Chronic pain is an enigma for pain doctors and their patients, both making it difficult to understand, challenging to treat effectively, and frustrating to live with.
FREMONT, CA: Desperate patients at times turn to drastic and irreversible surgical procedures, such as amputating nerves to relieve the pain, and unfortunately, even those procedures might fail to give the hoped-for results. There have been great strides in research associated with pain perception and the nervous system’s reaction to different pain treatments. Companies have developed novel devices that give many people with much-needed relief and enhance their quality of life.
Like a cardiac pacemaker corrects abnormal heartbeats, neuromodulation therapies help re-establish the nervous system’s normal function. One of the most common neuromodulation instances is spinal cord stimulation (SCS) for chronic pain management. SCS consists of a thin lead (or wire) placed in the space outside the spinal cord. The lead is stuck to a small generator device implanted under the skin and subcutaneous layer in the back or buttock. The devices will provide frequent, low-voltage electrical impulses to the spine, with subsequent modulation of the pain signals in transit to the brain. Those impulses generally feel like a gentle tingling or buzzing on the body. There have been substantial advancements in the hardware and the technology from when the first model was placed, and patients reported better pain control with reduced vibrations.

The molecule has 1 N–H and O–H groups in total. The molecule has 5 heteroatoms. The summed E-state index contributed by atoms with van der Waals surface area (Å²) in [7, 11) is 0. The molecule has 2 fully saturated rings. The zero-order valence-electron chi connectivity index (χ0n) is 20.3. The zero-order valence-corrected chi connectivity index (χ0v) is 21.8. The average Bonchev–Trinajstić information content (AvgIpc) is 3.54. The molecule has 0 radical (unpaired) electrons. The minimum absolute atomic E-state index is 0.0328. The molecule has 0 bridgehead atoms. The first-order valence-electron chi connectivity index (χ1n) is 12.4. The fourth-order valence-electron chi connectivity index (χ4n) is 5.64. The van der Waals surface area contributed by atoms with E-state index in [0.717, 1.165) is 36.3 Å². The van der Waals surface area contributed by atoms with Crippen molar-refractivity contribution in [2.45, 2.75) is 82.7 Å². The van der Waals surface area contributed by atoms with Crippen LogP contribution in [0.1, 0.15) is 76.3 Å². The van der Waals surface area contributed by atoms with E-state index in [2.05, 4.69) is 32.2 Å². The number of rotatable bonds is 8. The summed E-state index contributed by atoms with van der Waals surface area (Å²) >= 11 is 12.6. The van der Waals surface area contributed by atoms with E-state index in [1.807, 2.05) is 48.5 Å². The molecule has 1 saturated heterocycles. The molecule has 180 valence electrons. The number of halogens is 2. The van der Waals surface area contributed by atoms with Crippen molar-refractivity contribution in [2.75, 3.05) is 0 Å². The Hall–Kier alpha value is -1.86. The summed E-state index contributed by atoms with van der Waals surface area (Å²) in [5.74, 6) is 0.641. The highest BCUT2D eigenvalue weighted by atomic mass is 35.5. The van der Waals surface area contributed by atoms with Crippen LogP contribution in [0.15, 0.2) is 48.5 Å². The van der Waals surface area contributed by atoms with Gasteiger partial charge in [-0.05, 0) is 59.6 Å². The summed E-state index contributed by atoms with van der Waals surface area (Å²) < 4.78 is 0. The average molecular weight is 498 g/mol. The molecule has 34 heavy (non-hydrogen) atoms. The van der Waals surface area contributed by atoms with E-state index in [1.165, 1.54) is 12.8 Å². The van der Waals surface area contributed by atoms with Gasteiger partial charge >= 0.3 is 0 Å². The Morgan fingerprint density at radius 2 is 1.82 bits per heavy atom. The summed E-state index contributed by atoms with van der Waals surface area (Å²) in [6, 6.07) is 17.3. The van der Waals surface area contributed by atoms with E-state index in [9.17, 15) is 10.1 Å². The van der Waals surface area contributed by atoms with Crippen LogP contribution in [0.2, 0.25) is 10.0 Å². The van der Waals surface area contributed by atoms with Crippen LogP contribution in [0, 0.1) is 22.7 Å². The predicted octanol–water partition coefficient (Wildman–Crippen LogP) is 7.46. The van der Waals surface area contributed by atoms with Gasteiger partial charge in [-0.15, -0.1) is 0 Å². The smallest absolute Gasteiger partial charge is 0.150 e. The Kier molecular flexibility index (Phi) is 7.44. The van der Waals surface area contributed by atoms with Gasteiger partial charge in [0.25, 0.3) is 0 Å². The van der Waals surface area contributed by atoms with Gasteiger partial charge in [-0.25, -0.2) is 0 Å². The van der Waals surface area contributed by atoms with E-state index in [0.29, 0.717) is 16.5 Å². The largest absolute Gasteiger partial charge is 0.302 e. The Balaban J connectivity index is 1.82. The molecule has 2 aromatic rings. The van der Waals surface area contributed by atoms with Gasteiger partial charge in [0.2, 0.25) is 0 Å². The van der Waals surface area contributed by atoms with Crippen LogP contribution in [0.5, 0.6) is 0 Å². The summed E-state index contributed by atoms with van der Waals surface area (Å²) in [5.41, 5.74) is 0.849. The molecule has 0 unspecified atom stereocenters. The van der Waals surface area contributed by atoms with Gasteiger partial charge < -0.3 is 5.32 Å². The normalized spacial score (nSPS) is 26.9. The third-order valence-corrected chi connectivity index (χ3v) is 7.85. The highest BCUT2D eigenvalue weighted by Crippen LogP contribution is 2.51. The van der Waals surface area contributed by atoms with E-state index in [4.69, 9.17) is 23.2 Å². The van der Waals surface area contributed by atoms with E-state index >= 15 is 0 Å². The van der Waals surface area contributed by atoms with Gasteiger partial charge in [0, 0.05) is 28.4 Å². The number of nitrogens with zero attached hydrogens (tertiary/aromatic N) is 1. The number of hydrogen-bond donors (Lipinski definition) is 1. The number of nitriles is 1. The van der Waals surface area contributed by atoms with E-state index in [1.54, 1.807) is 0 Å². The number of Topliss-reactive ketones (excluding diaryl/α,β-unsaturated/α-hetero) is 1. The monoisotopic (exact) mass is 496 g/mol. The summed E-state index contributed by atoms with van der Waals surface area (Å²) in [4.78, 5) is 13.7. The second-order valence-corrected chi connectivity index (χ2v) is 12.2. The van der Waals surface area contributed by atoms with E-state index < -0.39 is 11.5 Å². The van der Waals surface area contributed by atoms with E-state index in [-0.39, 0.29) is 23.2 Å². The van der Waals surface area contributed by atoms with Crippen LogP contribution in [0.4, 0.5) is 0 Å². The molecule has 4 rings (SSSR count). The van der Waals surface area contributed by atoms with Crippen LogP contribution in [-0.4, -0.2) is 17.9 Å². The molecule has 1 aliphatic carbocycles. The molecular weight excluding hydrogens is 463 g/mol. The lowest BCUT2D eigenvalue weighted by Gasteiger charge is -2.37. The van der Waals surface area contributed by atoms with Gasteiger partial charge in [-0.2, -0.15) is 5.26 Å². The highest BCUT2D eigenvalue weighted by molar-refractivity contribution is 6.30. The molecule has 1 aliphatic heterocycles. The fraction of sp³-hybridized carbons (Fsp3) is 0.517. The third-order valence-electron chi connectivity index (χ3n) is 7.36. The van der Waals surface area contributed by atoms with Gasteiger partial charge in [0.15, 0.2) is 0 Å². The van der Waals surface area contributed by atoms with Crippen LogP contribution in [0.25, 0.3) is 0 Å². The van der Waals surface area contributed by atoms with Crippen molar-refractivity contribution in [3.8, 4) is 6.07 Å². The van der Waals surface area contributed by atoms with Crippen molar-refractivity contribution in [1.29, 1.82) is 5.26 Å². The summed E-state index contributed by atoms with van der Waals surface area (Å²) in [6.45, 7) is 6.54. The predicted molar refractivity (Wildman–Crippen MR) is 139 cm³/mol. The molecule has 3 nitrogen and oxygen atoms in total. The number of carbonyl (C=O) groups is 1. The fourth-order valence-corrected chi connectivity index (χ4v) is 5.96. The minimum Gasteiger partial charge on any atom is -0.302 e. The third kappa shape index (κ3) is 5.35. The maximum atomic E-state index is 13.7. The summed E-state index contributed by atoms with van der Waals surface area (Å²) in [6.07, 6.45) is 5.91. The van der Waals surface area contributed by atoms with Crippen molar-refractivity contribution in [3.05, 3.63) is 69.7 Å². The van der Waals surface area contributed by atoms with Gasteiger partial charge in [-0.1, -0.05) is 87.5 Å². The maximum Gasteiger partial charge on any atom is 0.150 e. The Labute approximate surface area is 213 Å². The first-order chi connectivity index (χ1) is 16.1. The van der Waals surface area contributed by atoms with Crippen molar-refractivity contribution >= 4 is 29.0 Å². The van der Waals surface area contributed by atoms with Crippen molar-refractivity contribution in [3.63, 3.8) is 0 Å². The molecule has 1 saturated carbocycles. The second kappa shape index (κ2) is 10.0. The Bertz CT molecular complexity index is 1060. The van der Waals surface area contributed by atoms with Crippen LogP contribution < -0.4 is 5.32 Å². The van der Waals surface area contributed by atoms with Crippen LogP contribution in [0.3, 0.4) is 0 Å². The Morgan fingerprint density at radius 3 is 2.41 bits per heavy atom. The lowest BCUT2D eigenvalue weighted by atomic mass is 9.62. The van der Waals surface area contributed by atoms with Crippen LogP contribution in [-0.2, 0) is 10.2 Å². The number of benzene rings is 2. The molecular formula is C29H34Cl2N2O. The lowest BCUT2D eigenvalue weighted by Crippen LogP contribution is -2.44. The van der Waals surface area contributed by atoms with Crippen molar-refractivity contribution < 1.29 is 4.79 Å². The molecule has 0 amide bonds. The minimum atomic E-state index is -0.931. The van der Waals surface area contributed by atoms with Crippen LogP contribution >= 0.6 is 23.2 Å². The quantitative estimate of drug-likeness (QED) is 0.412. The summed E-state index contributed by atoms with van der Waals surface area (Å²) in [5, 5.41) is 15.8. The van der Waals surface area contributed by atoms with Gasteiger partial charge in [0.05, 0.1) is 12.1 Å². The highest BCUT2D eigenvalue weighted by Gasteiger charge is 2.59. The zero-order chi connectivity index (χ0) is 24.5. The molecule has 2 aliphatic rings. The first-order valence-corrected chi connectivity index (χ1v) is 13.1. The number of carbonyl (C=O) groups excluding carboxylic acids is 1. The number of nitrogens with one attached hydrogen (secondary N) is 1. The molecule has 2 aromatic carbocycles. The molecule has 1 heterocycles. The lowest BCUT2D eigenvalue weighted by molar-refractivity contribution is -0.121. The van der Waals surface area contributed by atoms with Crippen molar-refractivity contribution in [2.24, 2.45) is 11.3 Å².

One more form of neuromodulation is the intrathecal pump; it is a device created to deliver the desired medication directly into the spinal fluid surrounding the spinal cord. This technique enables a drug to be administered in smaller doses because it does not have to be metabolized from other body systems even before reaching the target area. Smaller doses ranging 1/300 of an oral dose — can mean lesser side effects, increased patient comfort, and better quality of life. The device comprises a small plastic tube called a catheter placed in the spine’s intrathecal space, connected to the pump, and a space inside the pump called the reservoir holds the medication. This can be a pain medication or a muscle relaxant to aid in relieving muscle spasticity in certain neurological disorders such as cerebral palsy and multiple sclerosis.
Other examples of neuromodulation that are not explicitly related to pain include the use of deep brain stimulation (DBS) treatment for Parkinson’s disease; sacral nerve stimulation for pelvic disorders and incontinence; vagal nerve stimulation for migraines; and spinal cord stimulation for ischemic disorders involving the heart and peripheral vascular disease. Also, neuromodulation devices can stimulate a response where there was previously none, as in a cochlear implant restoring hearing in a deaf patient.